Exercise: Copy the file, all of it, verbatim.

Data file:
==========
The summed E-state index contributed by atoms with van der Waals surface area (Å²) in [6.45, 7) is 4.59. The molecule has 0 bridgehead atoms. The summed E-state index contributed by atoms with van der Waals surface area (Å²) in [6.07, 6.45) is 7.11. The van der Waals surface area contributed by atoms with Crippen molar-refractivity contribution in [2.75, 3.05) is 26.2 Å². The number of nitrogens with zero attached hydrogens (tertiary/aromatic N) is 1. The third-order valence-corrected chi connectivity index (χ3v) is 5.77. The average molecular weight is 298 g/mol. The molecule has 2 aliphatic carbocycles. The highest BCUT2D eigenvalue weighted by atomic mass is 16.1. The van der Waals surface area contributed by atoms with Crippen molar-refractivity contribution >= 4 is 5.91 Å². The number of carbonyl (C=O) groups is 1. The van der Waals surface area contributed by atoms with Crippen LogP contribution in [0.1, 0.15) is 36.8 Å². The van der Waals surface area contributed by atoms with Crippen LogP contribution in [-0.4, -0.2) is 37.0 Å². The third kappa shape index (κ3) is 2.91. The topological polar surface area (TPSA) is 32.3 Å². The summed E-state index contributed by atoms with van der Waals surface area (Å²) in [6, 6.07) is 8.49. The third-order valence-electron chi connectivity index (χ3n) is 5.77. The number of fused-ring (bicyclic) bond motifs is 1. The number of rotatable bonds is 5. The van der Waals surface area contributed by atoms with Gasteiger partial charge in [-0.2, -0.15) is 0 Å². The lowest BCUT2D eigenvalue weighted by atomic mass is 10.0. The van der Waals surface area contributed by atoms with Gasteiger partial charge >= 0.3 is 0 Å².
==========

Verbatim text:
The summed E-state index contributed by atoms with van der Waals surface area (Å²) in [6.45, 7) is 4.59. The molecule has 0 bridgehead atoms. The summed E-state index contributed by atoms with van der Waals surface area (Å²) in [6.07, 6.45) is 7.11. The van der Waals surface area contributed by atoms with Crippen molar-refractivity contribution in [2.75, 3.05) is 26.2 Å². The number of nitrogens with zero attached hydrogens (tertiary/aromatic N) is 1. The third-order valence-corrected chi connectivity index (χ3v) is 5.77. The average molecular weight is 298 g/mol. The molecule has 2 aliphatic carbocycles. The highest BCUT2D eigenvalue weighted by atomic mass is 16.1. The van der Waals surface area contributed by atoms with Crippen molar-refractivity contribution >= 4 is 5.91 Å². The number of carbonyl (C=O) groups is 1. The van der Waals surface area contributed by atoms with Crippen LogP contribution in [0.1, 0.15) is 36.8 Å². The van der Waals surface area contributed by atoms with Crippen LogP contribution in [-0.4, -0.2) is 37.0 Å². The third kappa shape index (κ3) is 2.91. The topological polar surface area (TPSA) is 32.3 Å². The summed E-state index contributed by atoms with van der Waals surface area (Å²) in [6, 6.07) is 8.49. The third-order valence-electron chi connectivity index (χ3n) is 5.77. The number of fused-ring (bicyclic) bond motifs is 1. The number of rotatable bonds is 5. The van der Waals surface area contributed by atoms with Gasteiger partial charge in [-0.2, -0.15) is 0 Å². The lowest BCUT2D eigenvalue weighted by atomic mass is 10.0. The van der Waals surface area contributed by atoms with Gasteiger partial charge >= 0.3 is 0 Å².